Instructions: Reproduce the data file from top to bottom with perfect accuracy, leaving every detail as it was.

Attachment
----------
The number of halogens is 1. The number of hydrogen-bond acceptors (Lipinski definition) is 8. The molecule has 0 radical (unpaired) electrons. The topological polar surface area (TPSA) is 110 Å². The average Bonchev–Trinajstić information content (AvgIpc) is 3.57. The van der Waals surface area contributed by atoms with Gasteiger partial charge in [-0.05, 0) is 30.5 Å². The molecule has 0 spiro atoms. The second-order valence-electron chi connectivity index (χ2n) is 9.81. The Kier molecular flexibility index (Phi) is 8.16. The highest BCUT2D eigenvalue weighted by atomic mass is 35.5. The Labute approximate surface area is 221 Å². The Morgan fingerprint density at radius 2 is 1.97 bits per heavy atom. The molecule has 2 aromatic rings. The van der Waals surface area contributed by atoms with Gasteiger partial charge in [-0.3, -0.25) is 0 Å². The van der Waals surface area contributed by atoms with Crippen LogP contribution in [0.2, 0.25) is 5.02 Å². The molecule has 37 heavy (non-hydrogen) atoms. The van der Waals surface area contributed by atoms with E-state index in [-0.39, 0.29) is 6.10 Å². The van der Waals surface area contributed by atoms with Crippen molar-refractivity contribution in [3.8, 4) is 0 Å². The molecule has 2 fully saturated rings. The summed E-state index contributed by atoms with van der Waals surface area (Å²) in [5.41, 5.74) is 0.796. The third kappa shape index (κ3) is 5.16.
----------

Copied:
The number of halogens is 1. The number of hydrogen-bond acceptors (Lipinski definition) is 8. The molecule has 0 radical (unpaired) electrons. The topological polar surface area (TPSA) is 110 Å². The average Bonchev–Trinajstić information content (AvgIpc) is 3.57. The van der Waals surface area contributed by atoms with Gasteiger partial charge in [-0.05, 0) is 30.5 Å². The molecule has 0 spiro atoms. The second-order valence-electron chi connectivity index (χ2n) is 9.81. The Kier molecular flexibility index (Phi) is 8.16. The highest BCUT2D eigenvalue weighted by atomic mass is 35.5. The Labute approximate surface area is 221 Å². The Morgan fingerprint density at radius 2 is 1.97 bits per heavy atom. The molecule has 2 aromatic rings. The van der Waals surface area contributed by atoms with Gasteiger partial charge in [-0.3, -0.25) is 0 Å². The van der Waals surface area contributed by atoms with Crippen LogP contribution in [0.2, 0.25) is 5.02 Å². The molecule has 37 heavy (non-hydrogen) atoms. The van der Waals surface area contributed by atoms with E-state index in [-0.39, 0.29) is 6.10 Å². The van der Waals surface area contributed by atoms with Crippen molar-refractivity contribution in [3.8, 4) is 0 Å². The molecule has 2 fully saturated rings. The summed E-state index contributed by atoms with van der Waals surface area (Å²) in [5.41, 5.74) is 0.796. The third kappa shape index (κ3) is 5.16.